Defense counsel requested an instruction on the defense of accident similar to N.C.P.I. _ Crim. 307.11 (2003), which in pertinent part states:
        When evidence has been offered that tends to show that the alleged assault was accidentaland you find that the injury was in fact accidental, the defendant would not be guilty of any crime even though his acts were responsible for the victim's injury. An injury is accidental if it is unintentional, occurs during the course of lawful conduct, and does not involve culpable negligence. . . . The State must satisfy you beyond a reasonable doubt that the victim's injury was not accidental before you may return a verdict of guilty.

Defense counsel's only suggested variation in the accident instruction was to replace the word “assault” and the references to “injury” with the word “act.”
    Prior to handing the requested instruction to the trial court, defense counsel and the court agreed that an instruction encompassing accident was required and agreed that one approach to incorporating accident would be to insert the phrase, “that is without justification or excuse[,]” into the pattern instructions. This phrase was taken from a footnote to the first element of the second-degree kidnapping instruction. Accordingly, the court, in its discretion, inserted the footnote language in the first element of second-degree kidnapping and the first element of the lesser included offense of false imprisonment, “that the defendant unlawfully -- that is without justification or excuse -- restrained a person[,]” and the third element of child abduction, “that the defendant, without justification or excuse, abducted the minor child.” See N.C.P.I. - Crim. 210.30 (2003) (second-degree kidnapping); N.C.P.I. - Crim. 210.15 (2003) (false imprisonment); N.C.P.I. - Crim. 210.60 (2003) (child abduction). Therefore, the trial court properly incorporated accident into the juryinstructions under the more general concept of “justification or excuse.”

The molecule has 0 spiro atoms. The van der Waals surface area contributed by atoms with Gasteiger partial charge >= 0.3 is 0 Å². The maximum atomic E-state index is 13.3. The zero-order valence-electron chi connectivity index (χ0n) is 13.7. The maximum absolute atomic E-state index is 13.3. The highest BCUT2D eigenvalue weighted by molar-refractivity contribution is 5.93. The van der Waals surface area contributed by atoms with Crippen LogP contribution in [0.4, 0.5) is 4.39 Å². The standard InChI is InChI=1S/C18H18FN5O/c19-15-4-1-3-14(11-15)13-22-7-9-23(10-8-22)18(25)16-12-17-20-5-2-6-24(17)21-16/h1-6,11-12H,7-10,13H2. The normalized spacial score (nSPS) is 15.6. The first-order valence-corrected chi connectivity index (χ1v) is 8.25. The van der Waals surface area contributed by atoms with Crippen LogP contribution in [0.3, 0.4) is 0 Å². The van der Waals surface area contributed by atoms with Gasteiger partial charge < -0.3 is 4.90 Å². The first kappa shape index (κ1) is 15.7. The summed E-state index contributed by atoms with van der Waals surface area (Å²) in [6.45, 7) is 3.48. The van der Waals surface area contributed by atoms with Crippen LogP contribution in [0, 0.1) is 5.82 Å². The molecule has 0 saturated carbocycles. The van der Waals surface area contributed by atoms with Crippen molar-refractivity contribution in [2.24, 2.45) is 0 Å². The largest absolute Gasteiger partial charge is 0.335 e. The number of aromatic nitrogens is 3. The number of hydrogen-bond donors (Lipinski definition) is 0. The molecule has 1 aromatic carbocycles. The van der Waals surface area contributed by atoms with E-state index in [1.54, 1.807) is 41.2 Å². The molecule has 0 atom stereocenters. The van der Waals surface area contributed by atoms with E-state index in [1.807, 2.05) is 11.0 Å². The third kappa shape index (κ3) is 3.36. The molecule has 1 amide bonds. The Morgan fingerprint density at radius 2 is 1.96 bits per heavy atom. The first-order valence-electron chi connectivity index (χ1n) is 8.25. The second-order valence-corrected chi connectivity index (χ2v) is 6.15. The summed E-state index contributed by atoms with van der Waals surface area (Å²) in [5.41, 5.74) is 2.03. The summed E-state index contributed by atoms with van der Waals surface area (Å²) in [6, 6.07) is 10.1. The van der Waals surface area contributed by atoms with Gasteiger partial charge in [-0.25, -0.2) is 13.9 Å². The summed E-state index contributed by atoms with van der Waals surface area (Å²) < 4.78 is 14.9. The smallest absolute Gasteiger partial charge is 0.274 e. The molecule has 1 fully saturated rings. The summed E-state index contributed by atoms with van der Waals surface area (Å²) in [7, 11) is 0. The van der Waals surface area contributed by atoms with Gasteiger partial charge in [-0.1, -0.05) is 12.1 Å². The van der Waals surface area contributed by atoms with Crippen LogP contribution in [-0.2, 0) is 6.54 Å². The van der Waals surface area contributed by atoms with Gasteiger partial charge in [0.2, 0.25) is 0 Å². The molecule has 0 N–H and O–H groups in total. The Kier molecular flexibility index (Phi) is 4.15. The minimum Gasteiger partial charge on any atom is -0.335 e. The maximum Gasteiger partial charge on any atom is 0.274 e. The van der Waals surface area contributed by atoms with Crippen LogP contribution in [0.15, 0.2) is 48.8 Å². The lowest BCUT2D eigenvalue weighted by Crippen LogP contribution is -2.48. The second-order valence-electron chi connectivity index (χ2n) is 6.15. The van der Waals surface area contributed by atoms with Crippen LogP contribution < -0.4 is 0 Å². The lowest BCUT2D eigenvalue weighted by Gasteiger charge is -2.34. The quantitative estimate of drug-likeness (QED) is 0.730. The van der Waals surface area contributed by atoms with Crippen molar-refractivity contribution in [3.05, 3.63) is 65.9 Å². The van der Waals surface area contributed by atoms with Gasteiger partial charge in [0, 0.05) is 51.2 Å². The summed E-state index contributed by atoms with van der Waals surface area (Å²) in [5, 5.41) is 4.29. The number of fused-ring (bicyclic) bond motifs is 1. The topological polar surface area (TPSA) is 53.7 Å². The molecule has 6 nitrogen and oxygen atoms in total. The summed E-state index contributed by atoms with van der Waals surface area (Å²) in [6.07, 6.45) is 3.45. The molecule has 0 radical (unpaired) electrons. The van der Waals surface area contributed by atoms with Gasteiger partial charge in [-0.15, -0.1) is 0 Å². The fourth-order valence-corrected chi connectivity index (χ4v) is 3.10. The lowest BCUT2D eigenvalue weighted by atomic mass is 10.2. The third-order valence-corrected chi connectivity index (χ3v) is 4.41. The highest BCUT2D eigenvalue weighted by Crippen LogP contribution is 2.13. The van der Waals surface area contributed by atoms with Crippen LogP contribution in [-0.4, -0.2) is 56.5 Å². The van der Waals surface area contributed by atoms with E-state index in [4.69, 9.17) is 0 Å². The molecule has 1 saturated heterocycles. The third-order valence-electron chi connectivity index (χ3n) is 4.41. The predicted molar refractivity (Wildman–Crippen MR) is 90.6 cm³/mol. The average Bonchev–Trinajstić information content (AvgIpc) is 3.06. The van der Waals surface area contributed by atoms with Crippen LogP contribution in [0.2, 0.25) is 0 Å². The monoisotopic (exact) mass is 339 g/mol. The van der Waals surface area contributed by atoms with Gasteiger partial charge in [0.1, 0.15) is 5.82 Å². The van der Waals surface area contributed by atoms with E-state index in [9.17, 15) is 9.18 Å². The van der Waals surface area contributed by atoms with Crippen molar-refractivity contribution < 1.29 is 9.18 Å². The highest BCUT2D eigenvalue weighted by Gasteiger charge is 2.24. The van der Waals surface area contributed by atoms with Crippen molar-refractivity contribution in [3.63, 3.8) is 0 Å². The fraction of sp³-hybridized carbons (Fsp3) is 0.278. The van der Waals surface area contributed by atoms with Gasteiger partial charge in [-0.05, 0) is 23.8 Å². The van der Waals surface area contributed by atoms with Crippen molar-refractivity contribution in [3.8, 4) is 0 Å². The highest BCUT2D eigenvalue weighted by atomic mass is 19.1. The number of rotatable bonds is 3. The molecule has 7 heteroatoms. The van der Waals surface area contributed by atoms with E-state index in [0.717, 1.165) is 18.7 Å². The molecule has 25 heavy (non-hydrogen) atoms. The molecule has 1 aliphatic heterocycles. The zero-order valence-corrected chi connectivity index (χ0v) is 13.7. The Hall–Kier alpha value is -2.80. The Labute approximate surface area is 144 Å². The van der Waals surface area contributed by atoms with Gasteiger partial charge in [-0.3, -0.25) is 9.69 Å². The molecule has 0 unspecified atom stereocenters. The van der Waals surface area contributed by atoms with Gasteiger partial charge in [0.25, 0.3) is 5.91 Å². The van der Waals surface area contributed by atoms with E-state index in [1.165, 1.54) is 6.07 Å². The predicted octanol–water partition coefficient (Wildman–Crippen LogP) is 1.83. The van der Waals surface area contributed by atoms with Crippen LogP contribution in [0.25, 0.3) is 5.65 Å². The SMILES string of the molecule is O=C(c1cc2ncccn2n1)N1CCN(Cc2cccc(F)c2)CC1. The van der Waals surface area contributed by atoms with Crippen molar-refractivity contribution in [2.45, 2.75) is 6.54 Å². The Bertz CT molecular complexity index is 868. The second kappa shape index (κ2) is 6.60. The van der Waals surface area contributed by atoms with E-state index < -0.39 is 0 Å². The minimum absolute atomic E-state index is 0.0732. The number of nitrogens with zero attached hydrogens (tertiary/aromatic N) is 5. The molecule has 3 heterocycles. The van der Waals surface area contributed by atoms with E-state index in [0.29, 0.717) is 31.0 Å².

III. Reopening Juror Examination
    Defendant asserts the trial court abused its discretion by denying his request to reopen the examination of a particular juror and denying him the ability to exercise his remaining peremptory challenge. We disagree.
    “[A]fter a jury has been impaneled, further challenge of a juror is a matter within the trial judge's discretion.” State v. McLamb, 313 N.C. 572, 576, 330 S.E.2d 476, 479 (1985). “A ruling committed to a trial court's discretion is to be upset only upon a showing that it was so arbitrary that it could not have been the result of a reasoned decision.” Id. See also State v. Blakeney, 352 N.C. 287, 298, 531 S.E.2d 799, 809 (2000).